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The American Way of Strategy: U.S. Foreign Policy and the American Way of Life Paperback – July 30, 2008

ISBN-13: 978-0195341416 ISBN-10: 0195341414

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Product Details

  • Paperback: 304 pages
  • Publisher: Oxford University Press (July 30, 2008)
  • Language: English
  • ISBN-10: 0195341414
  • ISBN-13: 978-0195341416
  • Product Dimensions: 8.7 x 5.7 x 0.9 inches
  • Shipping Weight: 11.2 ounces (View shipping rates and policies)
  • Average Customer Review: 3.5 out of 5 stars  See all reviews (4 customer reviews)
  • Amazon Best Sellers Rank: #636,922 in Books (See Top 100 in Books)

Editorial Reviews

From Publishers Weekly

Since the first Gulf War, American foreign policy has undergone a dangerous shift against its tradition of preserving "the American way of life"—the civil liberties assured by a system of democratic republican liberalism—argues author and journalist Lind. The strategy has changed in style over time, from the "isolationism" of the first hundred years to 20th-century global alliances and "temporary alliance hegemony" against mounting empires. But keeping security costs down while "promoting a less dangerous international environment" has largely permitted the public to avoid trading liberty for security in moments of crisis, he argues. By contrast, the emergence of a post–Cold War bipartisan consensus around permanent U.S. global dominance (championed by neoconservatives like Paul Wolfowitz and Dick Cheney) is a perilous anomaly, says Lind (The Radical Center). His lucid if sometimes reductive focus on international strategy and power politics as a primary engine of history can obscure as much as it clarifies. But Lind's advocacy of a "concert of power" or shared primacy among several nations gains a persuasive momentum, exposing the folly of the current imperial strategy while forcefully examining the neglected role of foreign policy in the shaping of American politics and society. (Sept.)
Copyright © Reed Business Information, a division of Reed Elsevier Inc. All rights reserved. --This text refers to an out of print or unavailable edition of this title.

Review


"A shrewd and plausible critique of the drift of policy since the cold war."--The New York Times Book Review


"Michael Lind's The American Way of Strategy represents an early and thoughtful attempt to sketch a post-Iraq foreign policy. The virtue of Lind's book is its sweeping ambition. He writes in evident outrage over the policies of the Bush administration, but his book is not about the debacle in Iraq or how to respond to Islamist terrorism. It is not even about the renewed dispute between the great foreign policy traditions of realism (a la Henry Kissinger) and idealism (a la Woodrow Wilson). Instead, Lind, a fellow at the New America Foundation, scours history for tenets that have guided U.S. foreign policy in the past and that should be applied in the future."--Washington Post Book World


"Lind's encyclopedic knowledge of U.S. history and extraordinary grasp of the intellectual history of U.S. politics qualify him to write with great authority and insight about the development of American grand strategy from the Washington administration to the present day, and this generally level-headed and balanced book will significantly enhance Lind's reputation in foreign policy circles."--Foreign Affairs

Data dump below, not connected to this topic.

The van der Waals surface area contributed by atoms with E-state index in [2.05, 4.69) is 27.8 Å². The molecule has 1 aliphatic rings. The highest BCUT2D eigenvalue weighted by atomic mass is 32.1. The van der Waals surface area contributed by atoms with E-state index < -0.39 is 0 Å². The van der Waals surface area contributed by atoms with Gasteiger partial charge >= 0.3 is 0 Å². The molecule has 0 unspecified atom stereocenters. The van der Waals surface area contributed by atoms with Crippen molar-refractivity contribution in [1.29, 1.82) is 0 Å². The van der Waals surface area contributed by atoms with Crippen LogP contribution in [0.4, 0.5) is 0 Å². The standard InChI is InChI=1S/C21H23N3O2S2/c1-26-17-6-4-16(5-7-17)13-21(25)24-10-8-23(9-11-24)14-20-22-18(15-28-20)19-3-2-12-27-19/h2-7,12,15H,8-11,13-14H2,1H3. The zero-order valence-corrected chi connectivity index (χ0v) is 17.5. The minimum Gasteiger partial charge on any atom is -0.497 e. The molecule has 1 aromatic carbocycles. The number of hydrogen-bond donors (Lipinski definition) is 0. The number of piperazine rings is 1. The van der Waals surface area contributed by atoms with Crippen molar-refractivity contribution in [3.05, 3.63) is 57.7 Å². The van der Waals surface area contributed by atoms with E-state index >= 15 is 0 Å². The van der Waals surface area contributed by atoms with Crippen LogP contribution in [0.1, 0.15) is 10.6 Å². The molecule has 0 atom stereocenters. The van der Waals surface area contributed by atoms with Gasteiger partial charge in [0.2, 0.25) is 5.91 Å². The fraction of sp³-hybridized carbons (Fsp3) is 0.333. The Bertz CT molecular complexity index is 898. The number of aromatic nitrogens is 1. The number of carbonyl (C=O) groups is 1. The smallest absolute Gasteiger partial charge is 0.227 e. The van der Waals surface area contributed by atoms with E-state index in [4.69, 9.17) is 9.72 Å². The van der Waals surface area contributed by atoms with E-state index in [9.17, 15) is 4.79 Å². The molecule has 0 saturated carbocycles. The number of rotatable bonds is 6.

"In this important defense of liberal internationalism, Michael Lind reminds us that the greatest threat to the American way of life is that Americans jettison their democratic republican government and society in search of security in a garrison state. He wisely argues that democracy is best promoted by example, not by force, and that a world safe or democracy need not be a democratic world."--Joseph S. Nye, Jr., Distinguished Service Professor at Harvard University and author of The Powers to Lead


"It is an intriguing thesis: American strategy is, and always has been, to prevent the rise of a hegemon sufficiently powerful to require us to sacrifice our liberty to preserve our country. Thus, Michael Lind could not be more timely in his caution against those today who would casually suspend our Constitutional liberties, our 'American way of life,' in the name of a war on terrorism."--Gary Hart, United States Senator (Retired)


"Lind deftly explores the intimate connection between America's political culture and its foreign policy, mapping out the consequences at home and abroad. This book offers a unique perspective on America's engagement with the world--and then goes on not only to diagnose why America has of late gone off course, but also to prescribe an intelligent and considered remedy."--Charles A. Kupchan, author of The End of the American Era


"In the 21st century, the United States must strive to make its position of primacy acceptable to the rest of the world, while preserving the domestic freedoms and economic vitality that are central to the American way of life.To do that, it must avoid the twin temptations of either global empire or isolationist withdrawal, while keeping our commitments and our resources in balance. In this incisive new book, Michael Lind shows why America's traditional strategy of 'liberal realism' is still the best blueprint for preserving both our national security and our essential liberties. It is a book whose message could not be more timely."--Stephen Walt, author of Taming American Power